---------- Post added 01-28-2010 at 05:45 PM ----------

kennethamy;123208 wrote:
[...]

By the way, welcome. There are some smart people here too. But some of them are not conversant with logic. (Which is what Emil means. He confuses not being conversant with logic with stupidity).


That's not what I meant and I'm not that conversant (never heard that word before) with logic yet since I couldn't understand much of Graham Priest's book In Contradiction. It is exceedingly technical.

I did not mean it literally either. I meant that there are many persons that fit the first meaning of "idiot" given on Wiktionary:[INDENT]
  1. (pejorative) A common term for a person of low general intelligence. usage note This may be used pejoratively, as an insult. It is a weak insult, however, and between close friends, family members, or lovers, is often completely nonaggressive.

[/INDENT]



---------- Post added 01-28-2010 at 05:49 PM ----------

ACB;123214 wrote:
Can you please explain why you think the second and fourth statements above are true?


Actually the second and forth sentences here are not well formed formula and they do not mean anything in standard notation. The reason being the that necessity operator (the box, [] for the lazy and □ for pros) is placed in a place it cannot meaningfully be. In this case in the middle of a dyadic operator ("dyadic operator" means an operator that works on two things, the opposite is a monadic operator which works on one thing. The necessity operator is a monadic operator.).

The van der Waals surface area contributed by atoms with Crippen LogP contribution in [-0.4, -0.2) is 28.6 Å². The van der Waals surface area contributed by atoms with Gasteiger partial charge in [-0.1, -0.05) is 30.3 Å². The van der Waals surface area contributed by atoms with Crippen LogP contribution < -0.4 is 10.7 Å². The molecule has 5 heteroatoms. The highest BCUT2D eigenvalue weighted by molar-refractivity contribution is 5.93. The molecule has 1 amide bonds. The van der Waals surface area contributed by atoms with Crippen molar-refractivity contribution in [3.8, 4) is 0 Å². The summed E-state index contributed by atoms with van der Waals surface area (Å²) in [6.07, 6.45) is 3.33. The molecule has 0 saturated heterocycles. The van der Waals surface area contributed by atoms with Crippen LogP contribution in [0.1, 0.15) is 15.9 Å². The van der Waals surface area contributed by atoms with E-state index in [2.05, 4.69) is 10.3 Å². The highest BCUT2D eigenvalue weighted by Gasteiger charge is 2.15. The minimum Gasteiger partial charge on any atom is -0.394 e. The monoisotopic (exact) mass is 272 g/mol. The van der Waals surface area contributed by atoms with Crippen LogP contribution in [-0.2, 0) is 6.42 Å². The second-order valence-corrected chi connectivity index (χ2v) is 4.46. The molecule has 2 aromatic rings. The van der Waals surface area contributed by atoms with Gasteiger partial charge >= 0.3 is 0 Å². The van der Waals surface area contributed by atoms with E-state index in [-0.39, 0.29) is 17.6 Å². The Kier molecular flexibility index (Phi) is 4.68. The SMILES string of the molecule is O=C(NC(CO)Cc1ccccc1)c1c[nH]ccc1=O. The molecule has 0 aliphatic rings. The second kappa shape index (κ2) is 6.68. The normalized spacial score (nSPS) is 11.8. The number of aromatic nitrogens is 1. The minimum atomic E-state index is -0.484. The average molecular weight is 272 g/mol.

Oh and by the way. My idiots remark was not targeted at ACB or Kennethamy either.
 
Angra Mainyu
 
Reply Thu 28 Jan, 2010 11:23 am
@Emil,
kennethamy wrote:
But to say that a statement is contingent, is to say that it is logically possible for it to be false. It's negation does not imply a contradiction.

I'm not sure about that.


For instance, statements like "Water is H2O?", or "The atomic number of gold is 79" are often regarded as necessary, not contingent, even though it is logically possible for them to be false - i.e., there is no logical contradiction involved in, say, claiming that modern physics got it wrong, and the statements in question are false.



I'm not suggesting that they're false, of course, but my point is that philosophers (like Kripke, Putnam, and many anonymous on-line debaters) claim that such statements are necessary, even though their negation involves no contradiction.



What they say is that it's not metaphysically possible (rather than logically possible) for them to be false. I've seen that distinction in on-line debates, the works of a number of professional philosophers, and particularly in arguments made by theologians to try to show that God exists.